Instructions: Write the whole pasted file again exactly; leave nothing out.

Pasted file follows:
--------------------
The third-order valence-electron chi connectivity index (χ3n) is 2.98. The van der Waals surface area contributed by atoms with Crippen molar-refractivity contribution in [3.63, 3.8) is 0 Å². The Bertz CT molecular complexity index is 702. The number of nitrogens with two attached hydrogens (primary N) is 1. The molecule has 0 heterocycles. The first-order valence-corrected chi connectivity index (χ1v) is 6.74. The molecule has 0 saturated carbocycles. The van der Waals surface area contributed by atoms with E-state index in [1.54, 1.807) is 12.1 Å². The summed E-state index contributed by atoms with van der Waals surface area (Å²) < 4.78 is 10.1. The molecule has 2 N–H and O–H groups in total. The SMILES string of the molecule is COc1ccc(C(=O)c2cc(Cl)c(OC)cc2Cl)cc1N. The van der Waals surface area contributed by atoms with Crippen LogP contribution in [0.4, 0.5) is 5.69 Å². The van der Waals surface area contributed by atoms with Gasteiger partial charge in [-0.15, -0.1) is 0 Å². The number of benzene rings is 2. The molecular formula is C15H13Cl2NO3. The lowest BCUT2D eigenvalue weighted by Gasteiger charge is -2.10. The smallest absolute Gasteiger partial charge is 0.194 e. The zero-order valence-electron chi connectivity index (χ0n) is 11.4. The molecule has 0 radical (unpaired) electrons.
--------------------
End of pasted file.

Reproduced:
The third-order valence-electron chi connectivity index (χ3n) is 2.98. The van der Waals surface area contributed by atoms with Crippen molar-refractivity contribution in [3.63, 3.8) is 0 Å². The Bertz CT molecular complexity index is 702. The number of nitrogens with two attached hydrogens (primary N) is 1. The molecule has 0 heterocycles. The first-order valence-corrected chi connectivity index (χ1v) is 6.74. The molecule has 0 saturated carbocycles. The van der Waals surface area contributed by atoms with E-state index in [1.54, 1.807) is 12.1 Å². The summed E-state index contributed by atoms with van der Waals surface area (Å²) < 4.78 is 10.1. The molecule has 2 N–H and O–H groups in total. The SMILES string of the molecule is COc1ccc(C(=O)c2cc(Cl)c(OC)cc2Cl)cc1N. The van der Waals surface area contributed by atoms with Crippen LogP contribution in [0.4, 0.5) is 5.69 Å². The van der Waals surface area contributed by atoms with Gasteiger partial charge in [-0.15, -0.1) is 0 Å². The number of benzene rings is 2. The molecular formula is C15H13Cl2NO3. The lowest BCUT2D eigenvalue weighted by Gasteiger charge is -2.10. The smallest absolute Gasteiger partial charge is 0.194 e. The zero-order valence-electron chi connectivity index (χ0n) is 11.4. The molecule has 0 radical (unpaired) electrons.